Abbreviations Introduction Chapter 1: Childhood and Youth Chapter 2: The St Petersburg Conservatoire Chapter 3: A Free Artist Chapter 4: War and Revolution Chapter 5: The Road to Calvary Chapter 6: The Red Guards Chapter 7: The Musical Conscience of Moscow Chapter 8: The Planes are Flying Chapter 9: World Fame and the Patriotic War Chapter 10: Cry of the Wanderer Chapter 11: The Swan Song Chapter 12: The Final Coda Chronology Bibliography Discography Catalog of Works by Nikolai Myaskovsky Index
Gregor Tassie writes regularly for Musical Opinion, Classical Record Collector, and Gramophone and has worked as a consultant for BBC Radio and in documentary film. He is the author of Yevgeny Mravinsky: The Noble Conductor (2005) and Kirill Kondrashin: His Life in Music (2010), both published by Scarecrow Press.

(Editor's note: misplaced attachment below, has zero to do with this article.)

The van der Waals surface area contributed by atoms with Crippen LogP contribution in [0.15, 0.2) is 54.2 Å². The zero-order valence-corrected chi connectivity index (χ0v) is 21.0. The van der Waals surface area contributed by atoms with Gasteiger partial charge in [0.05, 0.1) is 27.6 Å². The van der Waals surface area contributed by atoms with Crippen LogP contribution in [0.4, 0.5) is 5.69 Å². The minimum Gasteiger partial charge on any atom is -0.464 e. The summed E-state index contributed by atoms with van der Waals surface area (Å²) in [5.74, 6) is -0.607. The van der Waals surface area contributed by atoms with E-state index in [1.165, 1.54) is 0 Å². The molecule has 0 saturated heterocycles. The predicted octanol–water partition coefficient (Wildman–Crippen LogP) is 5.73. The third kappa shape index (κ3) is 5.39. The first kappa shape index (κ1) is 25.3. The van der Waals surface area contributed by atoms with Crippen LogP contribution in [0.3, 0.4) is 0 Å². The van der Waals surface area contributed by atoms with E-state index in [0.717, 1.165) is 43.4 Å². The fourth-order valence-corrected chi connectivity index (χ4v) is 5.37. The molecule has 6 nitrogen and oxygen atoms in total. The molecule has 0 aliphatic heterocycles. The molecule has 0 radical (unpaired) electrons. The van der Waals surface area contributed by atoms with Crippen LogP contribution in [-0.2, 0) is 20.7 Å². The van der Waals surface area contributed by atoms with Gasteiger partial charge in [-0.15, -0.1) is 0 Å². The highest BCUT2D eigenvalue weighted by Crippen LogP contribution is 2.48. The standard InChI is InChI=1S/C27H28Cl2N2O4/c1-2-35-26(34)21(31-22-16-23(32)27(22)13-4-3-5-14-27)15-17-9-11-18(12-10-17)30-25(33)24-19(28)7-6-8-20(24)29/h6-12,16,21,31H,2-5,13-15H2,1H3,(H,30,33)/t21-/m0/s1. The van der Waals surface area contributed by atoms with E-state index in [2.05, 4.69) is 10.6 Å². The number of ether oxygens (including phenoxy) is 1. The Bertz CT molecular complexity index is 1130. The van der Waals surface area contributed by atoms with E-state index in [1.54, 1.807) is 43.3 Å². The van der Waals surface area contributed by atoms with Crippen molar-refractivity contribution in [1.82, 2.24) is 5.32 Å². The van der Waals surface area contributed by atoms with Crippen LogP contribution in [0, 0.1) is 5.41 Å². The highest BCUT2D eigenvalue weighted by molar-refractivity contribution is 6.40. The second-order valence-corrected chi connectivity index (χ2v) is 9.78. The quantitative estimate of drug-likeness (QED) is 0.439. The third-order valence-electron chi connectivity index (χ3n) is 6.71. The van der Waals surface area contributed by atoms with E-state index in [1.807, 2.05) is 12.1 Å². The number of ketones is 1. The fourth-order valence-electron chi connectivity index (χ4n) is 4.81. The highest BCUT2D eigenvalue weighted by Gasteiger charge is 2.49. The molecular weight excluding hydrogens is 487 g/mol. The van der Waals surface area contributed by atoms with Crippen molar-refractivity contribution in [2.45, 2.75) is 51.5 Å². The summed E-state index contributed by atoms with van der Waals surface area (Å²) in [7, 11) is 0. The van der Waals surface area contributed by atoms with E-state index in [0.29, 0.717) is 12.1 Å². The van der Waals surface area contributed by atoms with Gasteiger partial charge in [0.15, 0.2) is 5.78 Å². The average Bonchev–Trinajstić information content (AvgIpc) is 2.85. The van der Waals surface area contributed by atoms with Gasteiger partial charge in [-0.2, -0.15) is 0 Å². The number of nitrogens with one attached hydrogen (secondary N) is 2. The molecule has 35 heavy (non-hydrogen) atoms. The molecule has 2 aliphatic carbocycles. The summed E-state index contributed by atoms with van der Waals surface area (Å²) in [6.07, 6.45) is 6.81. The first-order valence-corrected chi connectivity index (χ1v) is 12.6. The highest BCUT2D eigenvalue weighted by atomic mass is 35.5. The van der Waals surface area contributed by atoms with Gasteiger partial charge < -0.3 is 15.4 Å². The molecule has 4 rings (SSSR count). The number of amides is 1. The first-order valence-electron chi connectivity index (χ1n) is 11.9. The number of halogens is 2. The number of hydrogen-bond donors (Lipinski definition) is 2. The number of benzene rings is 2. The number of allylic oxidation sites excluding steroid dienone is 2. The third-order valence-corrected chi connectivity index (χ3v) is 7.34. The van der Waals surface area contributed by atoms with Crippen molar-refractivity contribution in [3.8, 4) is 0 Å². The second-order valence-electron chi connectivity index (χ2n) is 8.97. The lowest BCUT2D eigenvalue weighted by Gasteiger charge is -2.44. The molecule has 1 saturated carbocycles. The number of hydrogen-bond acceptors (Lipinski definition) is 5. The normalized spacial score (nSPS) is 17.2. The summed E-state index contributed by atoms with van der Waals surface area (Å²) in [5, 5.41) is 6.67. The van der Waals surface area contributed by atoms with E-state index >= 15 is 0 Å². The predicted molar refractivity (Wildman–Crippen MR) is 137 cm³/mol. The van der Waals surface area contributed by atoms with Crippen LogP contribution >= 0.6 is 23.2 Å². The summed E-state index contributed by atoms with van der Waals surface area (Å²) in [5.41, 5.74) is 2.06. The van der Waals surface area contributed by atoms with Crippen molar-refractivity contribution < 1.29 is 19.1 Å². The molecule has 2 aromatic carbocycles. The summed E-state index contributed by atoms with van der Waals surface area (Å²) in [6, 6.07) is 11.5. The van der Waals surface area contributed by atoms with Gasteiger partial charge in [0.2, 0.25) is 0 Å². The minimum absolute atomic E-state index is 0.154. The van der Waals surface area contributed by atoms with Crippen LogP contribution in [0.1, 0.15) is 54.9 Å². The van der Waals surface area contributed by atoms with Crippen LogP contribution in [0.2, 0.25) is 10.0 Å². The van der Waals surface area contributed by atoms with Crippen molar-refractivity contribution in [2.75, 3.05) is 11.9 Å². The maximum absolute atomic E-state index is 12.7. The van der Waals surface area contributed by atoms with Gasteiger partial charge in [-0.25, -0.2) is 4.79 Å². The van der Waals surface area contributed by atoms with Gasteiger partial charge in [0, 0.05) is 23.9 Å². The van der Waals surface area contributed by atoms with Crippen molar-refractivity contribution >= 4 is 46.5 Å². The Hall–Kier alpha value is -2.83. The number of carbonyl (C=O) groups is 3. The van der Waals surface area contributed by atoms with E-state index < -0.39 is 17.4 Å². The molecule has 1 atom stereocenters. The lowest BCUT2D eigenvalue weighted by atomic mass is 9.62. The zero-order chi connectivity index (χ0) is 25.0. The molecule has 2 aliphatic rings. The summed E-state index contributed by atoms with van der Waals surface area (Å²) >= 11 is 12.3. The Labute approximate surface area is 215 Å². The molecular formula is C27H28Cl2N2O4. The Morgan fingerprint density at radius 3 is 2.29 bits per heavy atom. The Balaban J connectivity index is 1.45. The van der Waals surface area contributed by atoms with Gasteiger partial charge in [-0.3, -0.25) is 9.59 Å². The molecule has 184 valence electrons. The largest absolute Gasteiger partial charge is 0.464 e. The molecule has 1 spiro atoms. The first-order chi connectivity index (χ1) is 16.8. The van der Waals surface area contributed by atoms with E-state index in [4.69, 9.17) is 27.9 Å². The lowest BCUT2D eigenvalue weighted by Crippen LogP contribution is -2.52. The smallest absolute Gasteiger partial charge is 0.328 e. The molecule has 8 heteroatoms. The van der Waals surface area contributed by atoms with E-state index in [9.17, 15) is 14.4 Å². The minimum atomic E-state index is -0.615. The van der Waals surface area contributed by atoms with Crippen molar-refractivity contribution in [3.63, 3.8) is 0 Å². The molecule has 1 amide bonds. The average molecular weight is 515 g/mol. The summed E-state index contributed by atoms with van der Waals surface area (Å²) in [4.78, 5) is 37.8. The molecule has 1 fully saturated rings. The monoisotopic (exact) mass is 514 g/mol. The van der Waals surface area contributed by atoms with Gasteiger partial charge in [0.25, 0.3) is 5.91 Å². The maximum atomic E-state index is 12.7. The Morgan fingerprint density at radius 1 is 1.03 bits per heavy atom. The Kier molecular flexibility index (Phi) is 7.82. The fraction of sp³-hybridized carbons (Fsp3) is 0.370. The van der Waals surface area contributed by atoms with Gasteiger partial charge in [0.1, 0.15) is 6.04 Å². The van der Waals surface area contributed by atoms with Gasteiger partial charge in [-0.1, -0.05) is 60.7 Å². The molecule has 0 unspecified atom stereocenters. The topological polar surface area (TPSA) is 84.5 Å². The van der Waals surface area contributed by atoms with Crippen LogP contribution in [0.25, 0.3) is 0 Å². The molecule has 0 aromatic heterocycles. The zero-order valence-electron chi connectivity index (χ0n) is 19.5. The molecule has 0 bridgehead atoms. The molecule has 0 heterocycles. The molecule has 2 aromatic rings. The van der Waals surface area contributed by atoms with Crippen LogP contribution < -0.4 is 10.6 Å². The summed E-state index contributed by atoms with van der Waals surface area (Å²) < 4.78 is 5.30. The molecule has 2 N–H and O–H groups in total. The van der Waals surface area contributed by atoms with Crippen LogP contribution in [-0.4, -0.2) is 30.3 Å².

This book is the first full-length biography in English of the unjustly neglected Russian composer Nikolay Myaskovsky (1881-1950). To say that the volume fills an enormous gap in music historiography would be an understatement. In the 1930s and 1940s, Myaskovsky was one of the world's most often performed contemporary composers. He had the misfortune of dying at the height of the Cold War, before the death of Stalin. Accused in 1948 of `formalism' and other violations of the official Soviet aesthetic of socialist realism, Myaskovsky found himself out of favor in the Soviet Union and no longer the recipient of wartime goodwill from the former anti-Nazi allies. Tassie has done yeoman archival work, and he presents a full account of Myaskovsky's early family life and education as a military engineer in the Tsarist period; his life as a student and young professional composer in the traumatic period between the 1905 and 1917 revolutions; and his remarkably successful career in the Soviet period as a composer of uncompromising artistic and ethical standards. Tassie also includes discussions of Myaskovsky's creative output: 27 symphonies and other orchestral works, solo works, and chamber pieces. Summing Up: Highly recommended. All readers. * CHOICE * In Nikolay Myaskovsky: The Conscience of Russian Music, Gregor Tassie charts his way through his subject's life in commendable and confident detail. * Slavic and East European Review * Now comes a new, and very important, study of the composer Nikolai Myaskovsky. . . .Tassie is an enthusiast for Myakovsky's music . . . but his enthusiasm never over-rides his critical faculties: always sympathetic to the subject, what emerges above all from these engrossing and well-written pages is the compelling story of a superb musician and important composer who has never truly had his due. What Tass has accomplished here is a remarkably successful synthesis of biography and musical analysis, proving . . . that there is more to music composed in Russia during the Soviet period than Shostakovich and Prokofiev . . . as Tassie's fascinating articles in this journal have demonstrated in recent years and which this major new book powerfully demonstrates. * Musical Opinion * A revival of Myaskovsky's music, especially in America, is long overdue. It is to be hoped that this excellent book may help bring that about. . . .Highly recommended. * Classical Net * I'm delighted to report that Tassie's new book fills a conspicuous gap with distinction and insight. . . .This is essential reading for anybody with an interest in the history of Russian and Soviet music, or in the development of the twentieth-century symphony. I recommend it strongly. * International Record Review * Miaskovsky (1881-1950) has been long overdue for a competent biography, and Gregor Tassie supplies that need. It's a biography WH Auden would have praised. . . .Tassie's book is a worthwhile account of a worthwhile composer. The reader will finish it with respect, tinged with sadness over the life of an honorable man and an admirable artist . . . [The author's] descriptions of the music are concise and readable. * American Record Guide * The book by Gregor Tassie on Myaskovsky is an honest and profound exploration of this fascinating figure in Russian musical history. It contains many important and hitherto unknown details about the Russian and Soviet music life. Tassie makes it clear that without a proper understanding of the Myaskovsky phenomenon there can't be a complete picture of the Russian music in the 20th century. An important achievement! -- Vladimir Yurowski, principal conductor, London Philharmonic Orchestra Myaskovsky is a composer I have been interested in for a long time. He has always appeared a dark, gray character, but Tassie's study wonderfully opens up his personality to readers. All the warmth and humanity of this man appears, and he is revealed as a deeply tragic human being and a great composer. -- Oliver Knussen, artist-in-association, BBC Symphony Orchestra